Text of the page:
Audition Advice from a Dance Psychologist

Dr Lucie Clements is a Chartered Psychologist of the British Psychological Society who currently lectures in psychology and dance science at the University of Chichester. She has worked with numerous dance schools and companies in the UK, Europe, USA and Asia to support dancers to reach their potential in auditions and performances.

I asked dancers to explain how they feel in auditions, and lots of them said they experience nerves.
Can you explain what nervousness is?

Many dancers say they feel nervous before performances – as a psychologist I would suggest that
this could be a sign of some performance anxiety. Performance anxiety is a psychological state which has two main symptoms. These are cognitive anxiety, which occurs in our minds and thoughts, and includes things like fears, worries, nerves and doubts. The second is somatic anxiety, which occurs in our bodies, when we feel a racing heart, sweat or need the bathroom. Not all dancers get both forms, and you might be someone who experiences each of these to different degrees. It’s important for dancers to identify which symptoms they get – writing a journal in the days leading up to an audition can really help with recognizing which symptoms need addressing.

How common is performance anxiety?
Its hard to pinpoint an exact statistic! Some research shows this to be around 30% of dancers, but my guess is that it’s much higher, although the severity will differ for each dancer.

Why do dancers get performance anxiety in auditions?
There are many different triggers, but these can usually be categorized into personal, situational, or environmental reasons. Depending on the individual’s general self-esteem and prior experience of attending auditions (in particular their previous successes or otherwise) every dancer will experience a different level of concern about auditions. Psychologists know that humans experience anxiety when the situation is an unknown, when there is social evaluation, and when the outcome is important. So auditions are full of triggers that psychologists recognize are likely to cause anxiety. From my perspective, having a toolkit of strategies to reduce or minimize those triggers is fundamental for audition success. A simple strategy is to research the space so that you feel familiar with the room beforehand. These days lots of psychologists use Virtual Reality for performers to pre-expose them to places before they go there. You can get a similar effect by looking for pictures online. The more you feel comfortable with the room, the more you’ll feel prepared.

Lots of dancers say they forget choreography when they’re nervous, why is this?
I’ve heard this many times, and I can even recall a time in my own dance training where I was so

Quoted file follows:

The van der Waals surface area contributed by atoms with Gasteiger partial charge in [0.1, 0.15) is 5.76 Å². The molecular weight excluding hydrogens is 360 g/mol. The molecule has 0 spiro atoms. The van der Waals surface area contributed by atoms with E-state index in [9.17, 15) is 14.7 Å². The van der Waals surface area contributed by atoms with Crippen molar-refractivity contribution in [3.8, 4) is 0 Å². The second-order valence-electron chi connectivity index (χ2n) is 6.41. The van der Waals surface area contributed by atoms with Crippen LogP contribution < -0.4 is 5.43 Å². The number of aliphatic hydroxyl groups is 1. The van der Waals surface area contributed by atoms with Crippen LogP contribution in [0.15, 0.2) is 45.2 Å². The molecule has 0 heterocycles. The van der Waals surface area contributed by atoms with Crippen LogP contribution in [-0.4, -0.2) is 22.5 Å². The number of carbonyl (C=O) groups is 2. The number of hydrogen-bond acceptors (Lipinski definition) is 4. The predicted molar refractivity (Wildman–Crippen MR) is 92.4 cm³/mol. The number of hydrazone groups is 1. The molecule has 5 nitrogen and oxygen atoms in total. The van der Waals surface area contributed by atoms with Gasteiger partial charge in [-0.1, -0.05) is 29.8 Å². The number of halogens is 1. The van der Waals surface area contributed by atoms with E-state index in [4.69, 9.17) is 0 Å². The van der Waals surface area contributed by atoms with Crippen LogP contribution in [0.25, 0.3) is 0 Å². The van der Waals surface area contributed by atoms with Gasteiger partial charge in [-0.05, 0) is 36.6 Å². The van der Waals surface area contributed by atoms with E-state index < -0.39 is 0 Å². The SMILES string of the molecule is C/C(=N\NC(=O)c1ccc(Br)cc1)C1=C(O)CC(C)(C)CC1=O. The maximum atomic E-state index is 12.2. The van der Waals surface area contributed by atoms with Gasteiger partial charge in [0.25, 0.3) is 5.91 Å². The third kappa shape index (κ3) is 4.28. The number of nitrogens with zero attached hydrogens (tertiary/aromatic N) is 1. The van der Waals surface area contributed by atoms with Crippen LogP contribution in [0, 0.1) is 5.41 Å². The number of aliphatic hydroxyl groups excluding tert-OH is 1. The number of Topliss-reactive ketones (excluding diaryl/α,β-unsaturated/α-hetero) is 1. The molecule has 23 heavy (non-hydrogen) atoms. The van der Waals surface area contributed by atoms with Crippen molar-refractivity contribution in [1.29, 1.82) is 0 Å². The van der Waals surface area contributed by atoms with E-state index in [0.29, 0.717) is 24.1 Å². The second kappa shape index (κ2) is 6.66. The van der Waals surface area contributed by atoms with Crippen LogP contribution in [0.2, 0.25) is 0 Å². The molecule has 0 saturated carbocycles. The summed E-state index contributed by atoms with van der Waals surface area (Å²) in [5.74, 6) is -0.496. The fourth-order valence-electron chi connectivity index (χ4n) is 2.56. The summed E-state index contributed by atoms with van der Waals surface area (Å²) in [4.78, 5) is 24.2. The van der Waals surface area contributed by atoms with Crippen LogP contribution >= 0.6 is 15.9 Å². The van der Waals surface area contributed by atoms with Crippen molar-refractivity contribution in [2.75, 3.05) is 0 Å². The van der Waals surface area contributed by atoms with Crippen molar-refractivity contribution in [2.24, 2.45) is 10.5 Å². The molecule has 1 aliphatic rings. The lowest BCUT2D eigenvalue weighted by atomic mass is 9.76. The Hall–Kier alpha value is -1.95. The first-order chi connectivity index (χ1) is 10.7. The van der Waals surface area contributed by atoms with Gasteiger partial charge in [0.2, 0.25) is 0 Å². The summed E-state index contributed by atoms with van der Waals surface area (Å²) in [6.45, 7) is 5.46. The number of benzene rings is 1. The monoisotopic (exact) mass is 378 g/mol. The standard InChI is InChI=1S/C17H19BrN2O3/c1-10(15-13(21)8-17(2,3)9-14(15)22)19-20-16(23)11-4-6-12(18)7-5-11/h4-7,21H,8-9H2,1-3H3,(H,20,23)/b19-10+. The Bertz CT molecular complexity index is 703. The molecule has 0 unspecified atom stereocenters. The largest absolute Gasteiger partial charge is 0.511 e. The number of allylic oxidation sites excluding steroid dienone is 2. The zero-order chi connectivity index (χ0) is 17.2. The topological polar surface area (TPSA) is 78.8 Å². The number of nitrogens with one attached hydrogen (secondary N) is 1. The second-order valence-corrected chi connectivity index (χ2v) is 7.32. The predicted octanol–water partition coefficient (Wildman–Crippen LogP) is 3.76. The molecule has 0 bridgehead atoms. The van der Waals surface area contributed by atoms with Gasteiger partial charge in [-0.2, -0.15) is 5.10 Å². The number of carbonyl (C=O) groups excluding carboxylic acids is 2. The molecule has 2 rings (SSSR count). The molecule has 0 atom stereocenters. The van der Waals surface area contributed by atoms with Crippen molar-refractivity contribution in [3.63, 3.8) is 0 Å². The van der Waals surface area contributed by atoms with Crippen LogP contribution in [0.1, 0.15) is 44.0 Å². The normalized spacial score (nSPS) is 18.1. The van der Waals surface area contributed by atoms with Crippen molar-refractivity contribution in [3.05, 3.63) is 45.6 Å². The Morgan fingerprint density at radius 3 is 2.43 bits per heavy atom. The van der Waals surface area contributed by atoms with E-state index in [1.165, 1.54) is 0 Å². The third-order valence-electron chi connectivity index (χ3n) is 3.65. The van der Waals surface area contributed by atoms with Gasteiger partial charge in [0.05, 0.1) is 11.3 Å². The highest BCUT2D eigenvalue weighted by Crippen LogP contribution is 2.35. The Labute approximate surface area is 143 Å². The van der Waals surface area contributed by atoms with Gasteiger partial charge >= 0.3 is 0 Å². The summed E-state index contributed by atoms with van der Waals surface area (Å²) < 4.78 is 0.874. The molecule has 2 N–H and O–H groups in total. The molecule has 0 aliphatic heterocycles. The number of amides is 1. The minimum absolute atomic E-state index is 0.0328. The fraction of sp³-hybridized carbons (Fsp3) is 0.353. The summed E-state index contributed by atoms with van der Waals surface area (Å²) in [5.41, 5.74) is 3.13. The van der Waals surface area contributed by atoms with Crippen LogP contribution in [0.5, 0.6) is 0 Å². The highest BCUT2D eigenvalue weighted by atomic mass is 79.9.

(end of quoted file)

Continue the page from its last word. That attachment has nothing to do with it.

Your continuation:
nervous that I stepped on stage and forgot a dance I’d done hundreds of times before! Considering
that in auditions the choreography is usually new, my hunch is that it’s not actually forgetting, but
that the pressure of the situation meant that the steps were never really encoded to memory in the
first place. This is likely because your mind was distracted by cognitive anxiety, so your attention was on those thoughts of worry rather than attending to what’s being taught. That’s why its so important to minimize cognitive anxiety – to allow focus on the task at hand and retain the material better.

Dancers have told me they fear the unknown in an audition, how can they overcome this concern?
Again, this is a recognized trigger of anxiety – when we don’t know what’s going to happen in a
situation it’s easy to overthink all the possible versions of what might occur. My suggestion would be to gather as much information and as many facts as you can before the audition, to help you feel
prepared. Knowing facts helps us to stay focused and stop the mind from wandering through all the
different possibilities. You can also use imagery or visualization to prepare, by placing yourself in the situation and imagining success. This needs to be practiced regularly for it to have a positive effect.

Can you give five top tips for reducing audition nerves?

  1. Identify your symptoms – both when they occur and the specific details of what they are.
  2. Treat your classes like auditions – use trial and error to work out what’s going to work for
  3. Do as much research as you can on the audition – find out what the space will be like, who
    will be on the panel and then use this to build an imagery scene.
  4. Focus on yourself – avoid using social media to check who else is auditioning beforehand,
    and minimize self comparison as soon as you arrive at your audition.
  5. Practice positive self-talk – Start using it in the weeks leading up to your audition and
    definitely use it on the day.

A massive thank you goes to Lucie for such wonderful advice and support with this blog. Take a look at her Instagram page (@thedancepsychologist) and website ( for more!

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